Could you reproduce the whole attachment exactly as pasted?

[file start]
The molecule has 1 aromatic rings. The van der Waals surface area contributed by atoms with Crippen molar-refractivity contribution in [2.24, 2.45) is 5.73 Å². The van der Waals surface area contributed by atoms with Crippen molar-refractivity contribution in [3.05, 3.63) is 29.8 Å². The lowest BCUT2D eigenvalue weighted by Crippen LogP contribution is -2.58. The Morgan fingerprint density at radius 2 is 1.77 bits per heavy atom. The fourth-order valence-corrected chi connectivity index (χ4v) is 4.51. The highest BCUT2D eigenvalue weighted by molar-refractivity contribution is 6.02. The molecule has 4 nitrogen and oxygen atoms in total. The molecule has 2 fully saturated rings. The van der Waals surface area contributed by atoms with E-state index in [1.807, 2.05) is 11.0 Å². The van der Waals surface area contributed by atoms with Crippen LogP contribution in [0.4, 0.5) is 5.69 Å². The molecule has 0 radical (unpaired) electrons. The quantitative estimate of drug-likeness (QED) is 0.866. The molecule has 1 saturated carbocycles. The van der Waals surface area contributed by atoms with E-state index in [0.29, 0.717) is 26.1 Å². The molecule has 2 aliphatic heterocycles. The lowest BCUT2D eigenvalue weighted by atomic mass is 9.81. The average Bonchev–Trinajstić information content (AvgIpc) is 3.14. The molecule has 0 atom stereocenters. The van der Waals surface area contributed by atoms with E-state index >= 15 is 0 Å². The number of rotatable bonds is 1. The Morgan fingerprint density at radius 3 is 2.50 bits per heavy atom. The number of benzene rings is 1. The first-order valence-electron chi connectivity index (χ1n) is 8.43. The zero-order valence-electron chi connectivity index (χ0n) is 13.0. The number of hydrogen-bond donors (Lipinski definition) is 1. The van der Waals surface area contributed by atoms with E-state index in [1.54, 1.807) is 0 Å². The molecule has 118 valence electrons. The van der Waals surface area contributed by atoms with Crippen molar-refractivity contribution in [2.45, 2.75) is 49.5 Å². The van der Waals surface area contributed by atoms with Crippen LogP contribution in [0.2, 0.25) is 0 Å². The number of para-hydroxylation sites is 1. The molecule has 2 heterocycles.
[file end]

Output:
The molecule has 1 aromatic rings. The van der Waals surface area contributed by atoms with Crippen molar-refractivity contribution in [2.24, 2.45) is 5.73 Å². The van der Waals surface area contributed by atoms with Crippen molar-refractivity contribution in [3.05, 3.63) is 29.8 Å². The lowest BCUT2D eigenvalue weighted by Crippen LogP contribution is -2.58. The Morgan fingerprint density at radius 2 is 1.77 bits per heavy atom. The fourth-order valence-corrected chi connectivity index (χ4v) is 4.51. The highest BCUT2D eigenvalue weighted by molar-refractivity contribution is 6.02. The molecule has 4 nitrogen and oxygen atoms in total. The molecule has 2 fully saturated rings. The van der Waals surface area contributed by atoms with E-state index in [1.807, 2.05) is 11.0 Å². The van der Waals surface area contributed by atoms with Crippen LogP contribution in [0.4, 0.5) is 5.69 Å². The molecule has 0 radical (unpaired) electrons. The quantitative estimate of drug-likeness (QED) is 0.866. The molecule has 1 saturated carbocycles. The van der Waals surface area contributed by atoms with E-state index in [0.29, 0.717) is 26.1 Å². The molecule has 2 aliphatic heterocycles. The lowest BCUT2D eigenvalue weighted by atomic mass is 9.81. The average Bonchev–Trinajstić information content (AvgIpc) is 3.14. The molecule has 0 atom stereocenters. The van der Waals surface area contributed by atoms with E-state index >= 15 is 0 Å². The number of rotatable bonds is 1. The Morgan fingerprint density at radius 3 is 2.50 bits per heavy atom. The number of benzene rings is 1. The first-order valence-electron chi connectivity index (χ1n) is 8.43. The zero-order valence-electron chi connectivity index (χ0n) is 13.0. The number of hydrogen-bond donors (Lipinski definition) is 1. The van der Waals surface area contributed by atoms with E-state index in [1.54, 1.807) is 0 Å². The molecule has 118 valence electrons. The van der Waals surface area contributed by atoms with Crippen molar-refractivity contribution in [2.45, 2.75) is 49.5 Å². The van der Waals surface area contributed by atoms with Crippen LogP contribution in [0.2, 0.25) is 0 Å². The number of para-hydroxylation sites is 1. The molecule has 2 heterocycles.